Sudden dizziness, numbness on one side of the body, difficulty speaking or understanding the language that’s been familiar to you your whole life. These are all a few of the many signs of a ministroke, also known as a transient ischemic attack (TIA).
What is a ministroke (TIA)?
Jerry W. Swanson, MD, board-certified neurologist at Mayo Clinic in Rochester, Minn., defines a TIA as “a temporary interruption of blood flow to part of the brain, spinal cord or retina, which may cause stroke-like symptoms.”
How is it different than a regular stroke?
The main difference between a TIA and a regular stroke is that it does not damage brain cells or cause permanent disability as a stroke does–-not to mention, it lasts for only a few minutes or within hours.
“A person who has a TIA has had ischemia (obstruction in blood flow) but has ‘ducked the bullet’ because there was no lasting damage to the brain,” says Dr. Louis Caplan, professor of neurology at Harvard-affiliated Beth Israel Deaconess Medical Center. “But the same underlying causes are still present and are very likely to cause a stroke in the near future.”
What are the signs?
Specifically, around one in three people who experience a ministroke later experience a stroke, according to Healthline. Since the symptoms of both are nearly identical, it’s best to educate yourself on them to get the treatment you need as early as possible.
- Weakness, numbness or paralysis in your face, arm or leg, typically on one side of your body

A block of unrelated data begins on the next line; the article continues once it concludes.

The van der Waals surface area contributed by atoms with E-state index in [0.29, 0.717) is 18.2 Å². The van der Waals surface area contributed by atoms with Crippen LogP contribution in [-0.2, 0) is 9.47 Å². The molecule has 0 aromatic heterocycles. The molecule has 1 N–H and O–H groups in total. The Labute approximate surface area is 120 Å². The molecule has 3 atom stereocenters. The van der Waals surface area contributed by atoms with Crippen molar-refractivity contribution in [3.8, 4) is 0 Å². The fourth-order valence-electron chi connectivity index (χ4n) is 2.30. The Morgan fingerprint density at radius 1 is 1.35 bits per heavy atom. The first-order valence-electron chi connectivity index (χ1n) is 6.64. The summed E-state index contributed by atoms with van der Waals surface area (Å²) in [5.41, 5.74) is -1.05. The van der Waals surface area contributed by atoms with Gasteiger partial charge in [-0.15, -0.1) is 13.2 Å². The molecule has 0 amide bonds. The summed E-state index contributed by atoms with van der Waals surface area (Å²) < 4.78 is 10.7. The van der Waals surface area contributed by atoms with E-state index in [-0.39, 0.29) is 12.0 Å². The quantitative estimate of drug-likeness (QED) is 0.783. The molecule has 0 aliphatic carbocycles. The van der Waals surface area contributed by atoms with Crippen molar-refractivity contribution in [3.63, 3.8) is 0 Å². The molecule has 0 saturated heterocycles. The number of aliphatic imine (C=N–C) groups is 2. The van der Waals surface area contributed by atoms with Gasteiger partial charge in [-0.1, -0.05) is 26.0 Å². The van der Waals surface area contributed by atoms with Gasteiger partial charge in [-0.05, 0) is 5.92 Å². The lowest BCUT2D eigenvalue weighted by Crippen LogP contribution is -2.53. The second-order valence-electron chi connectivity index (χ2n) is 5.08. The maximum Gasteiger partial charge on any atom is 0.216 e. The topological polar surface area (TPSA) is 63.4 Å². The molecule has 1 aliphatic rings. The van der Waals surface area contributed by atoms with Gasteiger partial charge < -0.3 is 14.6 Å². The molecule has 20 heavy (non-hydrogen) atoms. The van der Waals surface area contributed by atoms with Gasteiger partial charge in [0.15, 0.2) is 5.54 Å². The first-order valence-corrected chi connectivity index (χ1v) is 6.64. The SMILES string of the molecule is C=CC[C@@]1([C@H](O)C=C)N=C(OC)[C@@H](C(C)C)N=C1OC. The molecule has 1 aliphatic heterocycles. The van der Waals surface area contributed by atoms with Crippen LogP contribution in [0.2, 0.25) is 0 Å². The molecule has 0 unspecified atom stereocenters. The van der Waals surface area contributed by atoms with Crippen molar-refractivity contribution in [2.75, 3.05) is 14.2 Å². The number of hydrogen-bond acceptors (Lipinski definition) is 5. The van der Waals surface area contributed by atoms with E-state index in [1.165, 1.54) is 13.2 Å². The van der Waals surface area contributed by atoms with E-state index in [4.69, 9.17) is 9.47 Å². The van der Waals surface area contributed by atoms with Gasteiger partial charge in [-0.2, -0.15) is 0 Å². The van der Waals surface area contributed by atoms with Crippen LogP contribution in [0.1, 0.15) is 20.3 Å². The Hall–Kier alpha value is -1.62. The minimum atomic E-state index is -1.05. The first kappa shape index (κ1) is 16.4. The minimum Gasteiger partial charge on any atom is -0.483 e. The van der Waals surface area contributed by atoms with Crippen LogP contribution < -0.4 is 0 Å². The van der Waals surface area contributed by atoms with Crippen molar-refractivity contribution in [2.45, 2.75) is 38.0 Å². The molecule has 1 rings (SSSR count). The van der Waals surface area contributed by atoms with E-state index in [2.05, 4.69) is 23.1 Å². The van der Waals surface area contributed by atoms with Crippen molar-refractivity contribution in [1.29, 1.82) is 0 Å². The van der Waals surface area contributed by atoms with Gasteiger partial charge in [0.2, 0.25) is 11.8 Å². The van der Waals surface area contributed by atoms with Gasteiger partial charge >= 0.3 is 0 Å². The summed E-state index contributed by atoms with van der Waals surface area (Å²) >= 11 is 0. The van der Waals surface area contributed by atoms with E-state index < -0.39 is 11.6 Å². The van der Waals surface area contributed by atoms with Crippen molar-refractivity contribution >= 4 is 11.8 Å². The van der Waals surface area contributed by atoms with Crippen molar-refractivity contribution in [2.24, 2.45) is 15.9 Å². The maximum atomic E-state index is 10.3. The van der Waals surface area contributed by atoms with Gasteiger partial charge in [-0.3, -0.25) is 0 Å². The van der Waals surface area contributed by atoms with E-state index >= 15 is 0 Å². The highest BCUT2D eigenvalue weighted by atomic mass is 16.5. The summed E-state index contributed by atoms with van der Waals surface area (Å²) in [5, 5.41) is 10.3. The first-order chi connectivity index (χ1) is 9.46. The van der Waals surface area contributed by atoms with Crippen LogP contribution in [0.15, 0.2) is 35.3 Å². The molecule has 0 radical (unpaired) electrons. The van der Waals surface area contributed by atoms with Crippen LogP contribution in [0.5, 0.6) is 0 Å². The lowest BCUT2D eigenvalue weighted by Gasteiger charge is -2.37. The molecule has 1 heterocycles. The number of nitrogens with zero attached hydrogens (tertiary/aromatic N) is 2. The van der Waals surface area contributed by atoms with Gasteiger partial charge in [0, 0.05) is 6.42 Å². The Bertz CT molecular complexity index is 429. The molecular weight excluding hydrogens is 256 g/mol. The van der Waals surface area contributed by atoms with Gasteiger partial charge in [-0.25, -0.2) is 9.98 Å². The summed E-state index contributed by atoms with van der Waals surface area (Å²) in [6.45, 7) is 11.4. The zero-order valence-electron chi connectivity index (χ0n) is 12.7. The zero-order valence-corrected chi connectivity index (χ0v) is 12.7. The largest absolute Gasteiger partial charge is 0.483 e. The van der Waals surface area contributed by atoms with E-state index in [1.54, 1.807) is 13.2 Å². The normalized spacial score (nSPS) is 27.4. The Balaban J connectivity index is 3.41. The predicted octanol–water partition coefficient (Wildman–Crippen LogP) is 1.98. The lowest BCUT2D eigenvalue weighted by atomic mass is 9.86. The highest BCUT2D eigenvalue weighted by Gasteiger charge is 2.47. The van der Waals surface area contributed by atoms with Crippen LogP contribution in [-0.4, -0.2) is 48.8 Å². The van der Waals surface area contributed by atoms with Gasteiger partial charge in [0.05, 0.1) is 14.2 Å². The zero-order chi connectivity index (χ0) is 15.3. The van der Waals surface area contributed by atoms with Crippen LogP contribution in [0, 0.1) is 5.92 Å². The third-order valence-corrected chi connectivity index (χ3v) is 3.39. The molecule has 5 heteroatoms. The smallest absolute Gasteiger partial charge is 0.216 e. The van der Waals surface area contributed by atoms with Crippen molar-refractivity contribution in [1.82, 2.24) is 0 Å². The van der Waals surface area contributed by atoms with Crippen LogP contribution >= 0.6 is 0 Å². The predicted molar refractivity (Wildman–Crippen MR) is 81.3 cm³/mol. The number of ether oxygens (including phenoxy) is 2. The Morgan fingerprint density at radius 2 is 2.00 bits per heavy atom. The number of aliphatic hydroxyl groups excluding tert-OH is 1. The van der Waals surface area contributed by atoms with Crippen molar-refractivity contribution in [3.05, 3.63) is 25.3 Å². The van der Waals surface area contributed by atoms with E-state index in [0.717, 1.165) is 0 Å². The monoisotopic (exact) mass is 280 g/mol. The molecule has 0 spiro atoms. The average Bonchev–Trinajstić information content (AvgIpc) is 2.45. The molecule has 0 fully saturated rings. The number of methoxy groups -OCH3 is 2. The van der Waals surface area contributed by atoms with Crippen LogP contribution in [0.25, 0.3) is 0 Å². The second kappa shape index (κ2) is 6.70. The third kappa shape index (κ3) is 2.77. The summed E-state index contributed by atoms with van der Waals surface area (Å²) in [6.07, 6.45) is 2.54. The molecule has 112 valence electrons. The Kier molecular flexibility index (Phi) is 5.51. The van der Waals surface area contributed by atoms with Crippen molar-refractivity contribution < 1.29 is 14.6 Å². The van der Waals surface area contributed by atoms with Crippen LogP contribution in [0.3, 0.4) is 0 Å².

- Slurred or garbled speech or difficulty understanding others
- Blindness in one or both eyes or double vision
- Dizziness or loss of balance or coordination
- Sudden, severe headache with no known cause
Who is at risk?
The risk factors of a TIA or stroke include a family history of stroke or TIA, older age (especially after the age of 55), prior experiences of TIA, inherited sickle cell disease, race (black people are at a greater risk partly due to their high prevalence with high blood pressure and diabetes) and sex (men have a slightly higher risk of TIAs, although more deaths from stroke occur in women). Although many of these factors are out of our control, being aware of them will help us be informed and prepared in the event of a TIA.
Is there anything I can do to lower my chances of a TIA?
Living a healthy lifestyle is the best thing you can do to prevent a TIA (not to mention, many other ailments and conditions). The Mayo Clinic suggests:
- Limiting cholesterol and fat – cutting back especially on trans and saturated fats may reduce the buildup of plaque in your arteries to keep blood flowing without restriction
- Lowering your sodium intake – eating too much salt can lead to high blood pressure, thus putting strain on the blood vessels and lead to a heart attack or stroke per Harvard School of Public Health
- Exercising regularly – 30 minutes of moderate intensity exercise most days helps reduce risk of TIA/stroke
- Limiting alcohol and avoiding drugs – women should not exceed one drink daily; men should not exceed two drinks daily.
- Checking with your doctor about birth control pills – certain oral contraceptives may be riskier than others due to the release of hormones; express with them your concerns